: Adj. Μαρσικός
, Adj. Marsicus
), an ancient nation of Central Italy, who inhabited an inland and mountainous district around the basin of the lake Fucinus, where they bordered on the Peligni towards the E., on the Sabines and Vestini to the N. and on the Aequians, Hernicans, and Volscians, to the W. and S.
There can be no doubt that they were, in common with the other inhabitants of the upland valleys of the central Apennines, a race of Sabine origin; though we have no direct testimony to this effect. Indeed the only express statement which we find concerning their descent is that which represents them as sprung from a son of Circe, obviously a mere mythological fable arising from their peculiar customs. (Plin. Nat. 7.2
; Solin. 2.27
.) Another tradition, equally, fabulous, but obscurely known to us, seems to have ascribed to them a Lydian origin, and derived their name from Marsyas. (Gellianus, ap. Plin. 3.12. s. 17; Sil. Ital. 8.503
But the close connection of the four nations of the Marsi, Marrucini, Peligni and Vestini, can leave no reasonable doubt of their common origin; and the Sabine descent of the Peligni at least is clearly attested. [PELIGNI
] It may be added that the Marsi are repeatedly mentioned by the Roman poets in a manner which, without distinctly affirming it, certainly seems to imply their connection with the Sabine race (Hor. Epod.
17. 29; Juv. 3.169
; Verg. G. 2.167
That the Marsi and the Marrucini were closely related is sufficiently evident from the resemblance of their names, which are in fact only two forms of the same; the old form Marrubii or Marruvii, retained by Virgil (Aen.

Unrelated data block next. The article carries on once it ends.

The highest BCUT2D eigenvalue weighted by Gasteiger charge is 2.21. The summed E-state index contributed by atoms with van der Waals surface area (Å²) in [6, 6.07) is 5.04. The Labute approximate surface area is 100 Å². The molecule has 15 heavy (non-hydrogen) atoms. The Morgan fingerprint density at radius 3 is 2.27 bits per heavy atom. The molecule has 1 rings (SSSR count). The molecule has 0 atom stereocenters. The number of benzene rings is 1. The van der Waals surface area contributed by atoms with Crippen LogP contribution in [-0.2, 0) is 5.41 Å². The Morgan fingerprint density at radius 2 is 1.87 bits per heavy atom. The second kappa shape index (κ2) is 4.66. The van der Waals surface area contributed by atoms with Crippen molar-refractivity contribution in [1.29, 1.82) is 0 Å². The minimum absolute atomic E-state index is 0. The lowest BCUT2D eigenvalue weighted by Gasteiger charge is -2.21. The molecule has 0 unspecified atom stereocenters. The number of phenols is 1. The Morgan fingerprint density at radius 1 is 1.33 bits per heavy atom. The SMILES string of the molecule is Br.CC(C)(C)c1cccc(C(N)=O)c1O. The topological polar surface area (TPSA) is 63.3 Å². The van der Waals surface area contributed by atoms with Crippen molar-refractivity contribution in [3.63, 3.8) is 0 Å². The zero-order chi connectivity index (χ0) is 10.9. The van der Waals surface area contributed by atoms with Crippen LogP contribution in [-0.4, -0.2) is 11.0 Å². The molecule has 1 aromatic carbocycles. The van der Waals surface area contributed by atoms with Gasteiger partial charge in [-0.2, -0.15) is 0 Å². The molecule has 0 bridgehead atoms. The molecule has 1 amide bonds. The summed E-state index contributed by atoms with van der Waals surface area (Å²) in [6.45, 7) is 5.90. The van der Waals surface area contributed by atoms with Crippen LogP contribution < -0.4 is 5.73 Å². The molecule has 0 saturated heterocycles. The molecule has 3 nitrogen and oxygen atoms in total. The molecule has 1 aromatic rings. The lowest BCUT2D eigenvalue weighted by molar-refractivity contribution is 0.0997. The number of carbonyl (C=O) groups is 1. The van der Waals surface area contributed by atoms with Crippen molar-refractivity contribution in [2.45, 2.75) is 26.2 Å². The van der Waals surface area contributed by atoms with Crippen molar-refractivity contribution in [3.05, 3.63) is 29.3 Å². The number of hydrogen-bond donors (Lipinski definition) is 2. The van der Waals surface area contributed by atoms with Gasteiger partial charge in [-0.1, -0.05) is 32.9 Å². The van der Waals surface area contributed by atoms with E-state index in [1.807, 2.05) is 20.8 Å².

7.750) as the name of the people, as well as preserved in that of their capital city, Marrubium, being the connecting link between the two. (Niebuhr, vol. i. p. 100.)
This connection seems to have been already perceived by Cato (ap. Priscian. ix. p. 871), though he mixed it up with a strange etymological fable.
But we have no historical account, or even tradition, of the origin or separation of these closely connected tribes. which appear in history together with the Peligni and Vestini, as nearly related, but still distinct, nations.
The Marsi are first noticed in Roman history in B.C. 340, at which time they, as well as the Peligni, were on friendly terms with the Romans, and granted a free passage to the consuls who were proceeding with their armies through Samnium into Campania. (Liv. 8.6
At the commencement of the Second Samnite War they appear to have remained neutral; and even when their kinsmen and allies the Vestini were assailed by the Roman arms, they did not, as had been expected, take up arms in their defence, (Id. 8.29.)
It was not till B.C. 308 that we first find them engaged in hostilities with Rome, and we have no explanation of the circumstances which then induced them to take part with the Samnites. (Id. 9.41.)
It is indeed singular that while Livy notices this campaign as memorable from its being the first occasion on which the Romans were opposed to the Marsians, Diodorus gives a wholly different account, and represents the two nations as in alliance against the Samnites. (Diod. 20.44
There is, however, every probability that the account given by Livy is the more correct one, as we find shortly after (B.C. 304) a special treaty concluded with the Marsi, Marrucini, and Peligni, immediately after the defeat of the Aequians. (Liv. 9.45
; Diod. 20.101
But a few years later (B.C. 301) the Marsi again took up arms (this time apparently single-handed) to oppose the foundation of the Roman colony at Carseoli, on the immediate frontiers of their territory. They were, however, easily defeated; three of their towns, Plestina, Milionia, and Fresilia, were taken; and they were compelled to purchase peace by the cession of a part of their territory. (Liv. 10.3
With this exception, they obtained favourable terms, and the former treaty was renewed.
From this time the Marsi, as well as their confederate tribes, the Marrucini, Peligni, and Vestini, became the faithful and constant allies of Rome, and occupied a prominent position among the “socii” whose contingents bore so important a share in the Roman victories.